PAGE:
March 2, 2016
March 1 was Zero Discrimination Day, which the United Nations introduced in 2014 as an opportunity for people to ”share their stories and photos as a way to end discrimination and work towards positive transformation.” Today, we bring you the story of an extraordinary couple changing their community in rural Zimbabwe.
February 25, 2016
Great strides have been made in preventing new mother-to-child HIV transmission and in controlling the virus in children who have it, but there is still a long way to go before pediatric HIV infection is eliminated, according to a recent review in the New England Journal of Medicine co-authored by Katherine Luzuriaga, MD, of UMass Medical School, and Lynne M. Mofenson, MD, of the Elizabeth Glaser Pediatric AIDS Foundation.
February 23, 2016
In commemoration of the United Nations’ World Day of Social Justice, EGPAF posts this article by Loveness Zangaphe. Loveness is a Malawian woman living with HIV who has found financial freedom and a role in her village through the dedicated work of a community-based organization.
February 17, 2016
Standing in front of a large crowd, 17-year-old Phenny narrates her experience of living with HIV. Phenny was born with HIV. She grips the microphone, as she bravely braces herself to address hundreds of congregants who had gathered for the adolescent health symposium in Homa Bay- the first of its kind in Kenya. This is not the first time she has spoken before a crowd. Ever since Phenny learned of her status years ago, she has had to defend herself from stigma and discrimination.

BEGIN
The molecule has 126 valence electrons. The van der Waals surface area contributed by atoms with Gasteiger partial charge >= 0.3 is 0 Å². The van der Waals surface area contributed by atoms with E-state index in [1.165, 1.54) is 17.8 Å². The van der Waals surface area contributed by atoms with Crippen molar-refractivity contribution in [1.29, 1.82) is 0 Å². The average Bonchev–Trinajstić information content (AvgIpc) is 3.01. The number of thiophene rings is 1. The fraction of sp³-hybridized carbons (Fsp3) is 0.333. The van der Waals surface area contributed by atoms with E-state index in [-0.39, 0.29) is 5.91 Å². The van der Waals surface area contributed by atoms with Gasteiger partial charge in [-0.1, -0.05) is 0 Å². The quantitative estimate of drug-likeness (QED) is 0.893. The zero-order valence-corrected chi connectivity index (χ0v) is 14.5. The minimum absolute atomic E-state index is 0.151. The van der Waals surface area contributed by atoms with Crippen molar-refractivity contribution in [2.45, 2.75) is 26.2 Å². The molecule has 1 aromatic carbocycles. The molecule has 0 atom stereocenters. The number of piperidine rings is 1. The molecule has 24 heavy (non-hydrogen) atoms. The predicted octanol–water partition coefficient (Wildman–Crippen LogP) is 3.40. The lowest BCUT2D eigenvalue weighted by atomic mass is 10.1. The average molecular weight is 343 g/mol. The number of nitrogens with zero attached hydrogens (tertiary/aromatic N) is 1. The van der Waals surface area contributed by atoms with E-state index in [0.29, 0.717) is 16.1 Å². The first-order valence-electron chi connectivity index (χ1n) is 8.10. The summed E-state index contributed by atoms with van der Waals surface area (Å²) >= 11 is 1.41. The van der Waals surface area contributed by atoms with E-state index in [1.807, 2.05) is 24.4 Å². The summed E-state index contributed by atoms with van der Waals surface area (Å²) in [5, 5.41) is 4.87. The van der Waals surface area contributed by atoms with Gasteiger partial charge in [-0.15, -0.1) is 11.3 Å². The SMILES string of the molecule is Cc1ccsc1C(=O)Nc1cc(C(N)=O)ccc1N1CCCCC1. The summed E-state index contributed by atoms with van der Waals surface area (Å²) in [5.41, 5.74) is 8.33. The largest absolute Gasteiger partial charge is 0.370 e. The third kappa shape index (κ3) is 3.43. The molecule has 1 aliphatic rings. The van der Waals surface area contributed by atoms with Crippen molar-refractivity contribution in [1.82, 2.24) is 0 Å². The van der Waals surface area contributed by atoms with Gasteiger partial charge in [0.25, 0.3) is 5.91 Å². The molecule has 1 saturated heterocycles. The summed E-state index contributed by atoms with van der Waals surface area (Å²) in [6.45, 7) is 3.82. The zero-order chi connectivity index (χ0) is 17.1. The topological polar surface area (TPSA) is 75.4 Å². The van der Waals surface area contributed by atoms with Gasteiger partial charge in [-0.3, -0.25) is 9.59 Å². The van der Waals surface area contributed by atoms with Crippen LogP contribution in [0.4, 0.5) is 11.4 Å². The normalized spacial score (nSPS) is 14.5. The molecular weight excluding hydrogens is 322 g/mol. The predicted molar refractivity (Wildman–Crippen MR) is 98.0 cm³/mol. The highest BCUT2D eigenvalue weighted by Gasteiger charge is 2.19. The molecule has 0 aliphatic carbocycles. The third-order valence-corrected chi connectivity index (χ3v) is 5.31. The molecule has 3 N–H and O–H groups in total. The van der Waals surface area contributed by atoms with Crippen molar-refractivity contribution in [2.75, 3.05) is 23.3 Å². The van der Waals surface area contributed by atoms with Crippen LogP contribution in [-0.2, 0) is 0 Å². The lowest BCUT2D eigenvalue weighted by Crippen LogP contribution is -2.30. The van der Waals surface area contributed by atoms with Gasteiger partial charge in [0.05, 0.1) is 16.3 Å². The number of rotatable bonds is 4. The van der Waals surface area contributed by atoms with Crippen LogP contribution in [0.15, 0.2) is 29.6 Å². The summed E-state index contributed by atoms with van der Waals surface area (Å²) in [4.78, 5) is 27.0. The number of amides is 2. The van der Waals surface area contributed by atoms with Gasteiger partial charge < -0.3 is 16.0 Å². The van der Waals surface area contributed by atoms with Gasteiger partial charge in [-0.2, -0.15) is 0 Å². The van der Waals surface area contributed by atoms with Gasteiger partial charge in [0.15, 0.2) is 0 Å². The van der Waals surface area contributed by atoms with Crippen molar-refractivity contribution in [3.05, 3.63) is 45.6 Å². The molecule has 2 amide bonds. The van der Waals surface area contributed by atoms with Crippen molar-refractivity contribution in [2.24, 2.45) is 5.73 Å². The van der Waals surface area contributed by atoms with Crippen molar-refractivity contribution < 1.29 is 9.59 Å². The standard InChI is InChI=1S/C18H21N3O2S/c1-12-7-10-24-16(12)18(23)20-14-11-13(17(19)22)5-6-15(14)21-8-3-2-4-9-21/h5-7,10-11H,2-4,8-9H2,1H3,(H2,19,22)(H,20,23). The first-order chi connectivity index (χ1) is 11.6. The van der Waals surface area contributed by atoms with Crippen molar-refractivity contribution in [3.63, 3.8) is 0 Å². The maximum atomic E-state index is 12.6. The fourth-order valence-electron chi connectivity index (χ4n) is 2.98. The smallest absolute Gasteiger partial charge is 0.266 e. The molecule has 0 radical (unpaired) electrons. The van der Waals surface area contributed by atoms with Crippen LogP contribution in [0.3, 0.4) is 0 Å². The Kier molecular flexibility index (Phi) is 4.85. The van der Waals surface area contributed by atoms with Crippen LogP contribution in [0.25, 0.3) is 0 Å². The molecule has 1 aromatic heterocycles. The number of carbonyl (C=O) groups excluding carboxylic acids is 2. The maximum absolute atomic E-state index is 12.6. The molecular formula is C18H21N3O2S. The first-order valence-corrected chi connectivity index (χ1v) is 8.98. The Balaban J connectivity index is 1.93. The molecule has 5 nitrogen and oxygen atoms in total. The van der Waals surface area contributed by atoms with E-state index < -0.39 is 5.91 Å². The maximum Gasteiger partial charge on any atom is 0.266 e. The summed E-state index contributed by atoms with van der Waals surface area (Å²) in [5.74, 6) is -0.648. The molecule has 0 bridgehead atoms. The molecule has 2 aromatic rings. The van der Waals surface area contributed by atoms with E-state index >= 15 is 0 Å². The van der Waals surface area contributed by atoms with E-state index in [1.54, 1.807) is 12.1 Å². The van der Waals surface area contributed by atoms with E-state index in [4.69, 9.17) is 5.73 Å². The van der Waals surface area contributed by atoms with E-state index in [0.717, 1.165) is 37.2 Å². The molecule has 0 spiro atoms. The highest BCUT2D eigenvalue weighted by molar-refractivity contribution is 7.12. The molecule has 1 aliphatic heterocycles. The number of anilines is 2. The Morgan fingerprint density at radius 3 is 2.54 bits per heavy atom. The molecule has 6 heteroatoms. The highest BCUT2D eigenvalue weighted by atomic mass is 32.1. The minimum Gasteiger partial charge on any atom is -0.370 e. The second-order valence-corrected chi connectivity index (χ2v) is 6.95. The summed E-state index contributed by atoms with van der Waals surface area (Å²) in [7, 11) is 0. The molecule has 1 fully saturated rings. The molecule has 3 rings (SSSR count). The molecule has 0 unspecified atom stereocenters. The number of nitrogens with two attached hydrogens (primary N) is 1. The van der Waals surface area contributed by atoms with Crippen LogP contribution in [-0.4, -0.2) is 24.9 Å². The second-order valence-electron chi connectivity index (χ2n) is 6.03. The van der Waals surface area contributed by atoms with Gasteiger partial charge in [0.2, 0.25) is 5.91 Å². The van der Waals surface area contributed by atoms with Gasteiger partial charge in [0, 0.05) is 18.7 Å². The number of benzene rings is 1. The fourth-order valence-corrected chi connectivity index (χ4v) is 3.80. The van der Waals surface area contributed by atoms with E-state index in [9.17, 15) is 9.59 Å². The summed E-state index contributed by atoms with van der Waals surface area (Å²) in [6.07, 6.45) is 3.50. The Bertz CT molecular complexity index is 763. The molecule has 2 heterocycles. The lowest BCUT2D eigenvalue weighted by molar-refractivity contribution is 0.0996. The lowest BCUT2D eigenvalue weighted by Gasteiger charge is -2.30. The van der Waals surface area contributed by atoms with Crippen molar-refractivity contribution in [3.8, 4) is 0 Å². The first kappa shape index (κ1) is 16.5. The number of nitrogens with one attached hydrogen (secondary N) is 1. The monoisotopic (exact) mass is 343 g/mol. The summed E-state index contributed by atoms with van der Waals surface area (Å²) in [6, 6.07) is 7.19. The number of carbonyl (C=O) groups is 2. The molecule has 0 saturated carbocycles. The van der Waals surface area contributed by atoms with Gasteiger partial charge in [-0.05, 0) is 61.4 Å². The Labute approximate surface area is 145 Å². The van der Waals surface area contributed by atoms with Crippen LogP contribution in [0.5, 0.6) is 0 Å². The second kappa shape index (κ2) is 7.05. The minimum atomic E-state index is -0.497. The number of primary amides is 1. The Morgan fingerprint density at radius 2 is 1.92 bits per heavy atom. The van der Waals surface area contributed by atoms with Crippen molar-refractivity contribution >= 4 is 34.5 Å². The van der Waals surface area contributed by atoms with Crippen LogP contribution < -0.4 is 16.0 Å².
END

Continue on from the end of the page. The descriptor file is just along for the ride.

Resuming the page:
February 11, 2016
“We must change our ways or else we perish..." By custom, men in rural Zimbabwe do not involve themselves in family health matters. This often meant that family members did not get tested for HIV and that treatment was delayed or avoided. It also promoted murkiness and stigma about HIV, increasing the risk that a pregnant woman living with the virus would not get the support that she needed to prevent transmitting the virus to her child — who then might not get tested and treated.
February 10, 2016
EGPAF Ambassador and actress, Fatima Ptacek, recently joined students at College of the Holy Cross for their 5th annual dance marathon to support EGPAF's work to end AIDS in children.
February 8, 2016
The 16th Ordinary General Assembly of the Organization of African First Ladies Against HIV/AIDS (OAFLA) was held on the margins of the African Union Commission (AUC) Heads of State meeting late last month, with the theme “Advancing Sustainable Partnership to End Pediatric AIDS and Improve Adolescent Sexual Reproductive Health and Rights.” The theme of the General Assembly’s meeting could not have been more appropriate; The Elizabeth Glaser Pediatric AIDS Foundation (EGPAF) and OAFLA have come together to work towards ending AIDS in children.
February 3, 2016
EGPAF used Power BI to create the Data Dashboard. This interactive visualization tool summarizes EGPAF’s core work in HIV prevention, care and treatment services. It supports EGPAF’s efforts to use data to evaluate the efficiency, reach and effectiveness of its programs and communicate that information clearly to a variety of technical and consumer audiences.
February 2, 2016
Bommu Anitha is a licensed social worker counseling HIV-positive women at the Jyothi Hospital in Miryagluda, India. She is also living with HIV. Her own journey out of despair helps her provide support to other HIV-positive women, facing uncertainty about their future and stigma from their communities.
January 20, 2016
Through the initiation of lifelong treatment for pregnant women living with HIV, health workers in Tanzania are better able to track HIV-exposed babies and improve their chances of being HIV-free or enrolled in HIV treatment, if needed.